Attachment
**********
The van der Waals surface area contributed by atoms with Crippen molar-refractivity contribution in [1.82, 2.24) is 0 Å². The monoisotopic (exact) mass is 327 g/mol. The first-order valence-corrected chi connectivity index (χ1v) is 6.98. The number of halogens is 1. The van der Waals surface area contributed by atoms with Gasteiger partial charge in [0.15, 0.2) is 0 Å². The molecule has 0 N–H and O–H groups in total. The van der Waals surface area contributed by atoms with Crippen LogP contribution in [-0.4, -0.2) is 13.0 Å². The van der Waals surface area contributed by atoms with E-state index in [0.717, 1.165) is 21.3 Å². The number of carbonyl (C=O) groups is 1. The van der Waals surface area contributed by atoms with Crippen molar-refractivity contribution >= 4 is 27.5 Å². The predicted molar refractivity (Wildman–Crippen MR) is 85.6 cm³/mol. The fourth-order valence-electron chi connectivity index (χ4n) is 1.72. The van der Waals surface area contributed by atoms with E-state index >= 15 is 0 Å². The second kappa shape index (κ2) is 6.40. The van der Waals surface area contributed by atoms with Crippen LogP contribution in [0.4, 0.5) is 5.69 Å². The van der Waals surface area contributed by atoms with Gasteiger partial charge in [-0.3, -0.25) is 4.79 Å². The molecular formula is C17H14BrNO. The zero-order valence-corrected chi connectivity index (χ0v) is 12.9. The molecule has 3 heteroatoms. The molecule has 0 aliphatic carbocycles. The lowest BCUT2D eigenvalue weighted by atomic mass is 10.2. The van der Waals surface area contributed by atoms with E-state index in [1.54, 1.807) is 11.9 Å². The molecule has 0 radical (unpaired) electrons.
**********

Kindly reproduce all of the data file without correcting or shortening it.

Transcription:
The van der Waals surface area contributed by atoms with Crippen molar-refractivity contribution in [1.82, 2.24) is 0 Å². The monoisotopic (exact) mass is 327 g/mol. The first-order valence-corrected chi connectivity index (χ1v) is 6.98. The number of halogens is 1. The van der Waals surface area contributed by atoms with Gasteiger partial charge in [0.15, 0.2) is 0 Å². The molecule has 0 N–H and O–H groups in total. The van der Waals surface area contributed by atoms with Crippen LogP contribution in [-0.4, -0.2) is 13.0 Å². The van der Waals surface area contributed by atoms with E-state index in [0.717, 1.165) is 21.3 Å². The number of carbonyl (C=O) groups is 1. The van der Waals surface area contributed by atoms with Crippen molar-refractivity contribution >= 4 is 27.5 Å². The predicted molar refractivity (Wildman–Crippen MR) is 85.6 cm³/mol. The fourth-order valence-electron chi connectivity index (χ4n) is 1.72. The van der Waals surface area contributed by atoms with E-state index >= 15 is 0 Å². The second kappa shape index (κ2) is 6.40. The van der Waals surface area contributed by atoms with Crippen LogP contribution in [0.4, 0.5) is 5.69 Å². The van der Waals surface area contributed by atoms with Gasteiger partial charge in [-0.3, -0.25) is 4.79 Å². The molecular formula is C17H14BrNO. The zero-order valence-corrected chi connectivity index (χ0v) is 12.9. The molecule has 3 heteroatoms. The molecule has 0 aliphatic carbocycles. The lowest BCUT2D eigenvalue weighted by atomic mass is 10.2. The van der Waals surface area contributed by atoms with E-state index in [1.54, 1.807) is 11.9 Å². The molecule has 0 radical (unpaired) electrons.